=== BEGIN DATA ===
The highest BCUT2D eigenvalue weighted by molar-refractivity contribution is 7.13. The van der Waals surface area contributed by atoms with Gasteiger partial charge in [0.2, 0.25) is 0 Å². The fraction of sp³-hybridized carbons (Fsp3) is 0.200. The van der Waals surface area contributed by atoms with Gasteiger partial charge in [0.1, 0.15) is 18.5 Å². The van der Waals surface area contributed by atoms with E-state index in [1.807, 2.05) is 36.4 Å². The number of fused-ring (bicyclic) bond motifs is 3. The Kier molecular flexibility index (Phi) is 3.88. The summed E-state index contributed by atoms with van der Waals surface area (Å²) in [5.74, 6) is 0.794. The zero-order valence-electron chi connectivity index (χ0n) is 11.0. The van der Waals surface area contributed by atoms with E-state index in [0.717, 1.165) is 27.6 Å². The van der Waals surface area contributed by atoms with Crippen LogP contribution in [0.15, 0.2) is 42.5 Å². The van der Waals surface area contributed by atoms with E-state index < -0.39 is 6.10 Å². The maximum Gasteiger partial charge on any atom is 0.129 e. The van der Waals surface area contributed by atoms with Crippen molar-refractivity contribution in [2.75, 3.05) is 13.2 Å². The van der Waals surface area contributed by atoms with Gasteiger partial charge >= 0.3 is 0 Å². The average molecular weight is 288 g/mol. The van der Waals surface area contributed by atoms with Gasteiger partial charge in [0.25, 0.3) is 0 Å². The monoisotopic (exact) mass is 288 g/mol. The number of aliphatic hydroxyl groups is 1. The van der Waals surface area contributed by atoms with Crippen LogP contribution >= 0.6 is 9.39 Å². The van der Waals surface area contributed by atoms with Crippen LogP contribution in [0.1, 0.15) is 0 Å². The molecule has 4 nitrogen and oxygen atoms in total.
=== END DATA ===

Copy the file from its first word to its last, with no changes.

The highest BCUT2D eigenvalue weighted by molar-refractivity contribution is 7.13. The van der Waals surface area contributed by atoms with Gasteiger partial charge in [0.2, 0.25) is 0 Å². The fraction of sp³-hybridized carbons (Fsp3) is 0.200. The van der Waals surface area contributed by atoms with Gasteiger partial charge in [0.1, 0.15) is 18.5 Å². The van der Waals surface area contributed by atoms with E-state index in [1.807, 2.05) is 36.4 Å². The number of fused-ring (bicyclic) bond motifs is 3. The Kier molecular flexibility index (Phi) is 3.88. The summed E-state index contributed by atoms with van der Waals surface area (Å²) in [5.74, 6) is 0.794. The zero-order valence-electron chi connectivity index (χ0n) is 11.0. The van der Waals surface area contributed by atoms with E-state index in [0.717, 1.165) is 27.6 Å². The van der Waals surface area contributed by atoms with Crippen LogP contribution in [0.15, 0.2) is 42.5 Å². The van der Waals surface area contributed by atoms with E-state index < -0.39 is 6.10 Å². The maximum Gasteiger partial charge on any atom is 0.129 e. The van der Waals surface area contributed by atoms with Crippen molar-refractivity contribution in [2.75, 3.05) is 13.2 Å². The van der Waals surface area contributed by atoms with Gasteiger partial charge >= 0.3 is 0 Å². The average molecular weight is 288 g/mol. The van der Waals surface area contributed by atoms with Gasteiger partial charge in [0.25, 0.3) is 0 Å². The monoisotopic (exact) mass is 288 g/mol. The number of aliphatic hydroxyl groups is 1. The van der Waals surface area contributed by atoms with Crippen LogP contribution >= 0.6 is 9.39 Å². The van der Waals surface area contributed by atoms with Crippen LogP contribution in [0.1, 0.15) is 0 Å². The molecule has 4 nitrogen and oxygen atoms in total.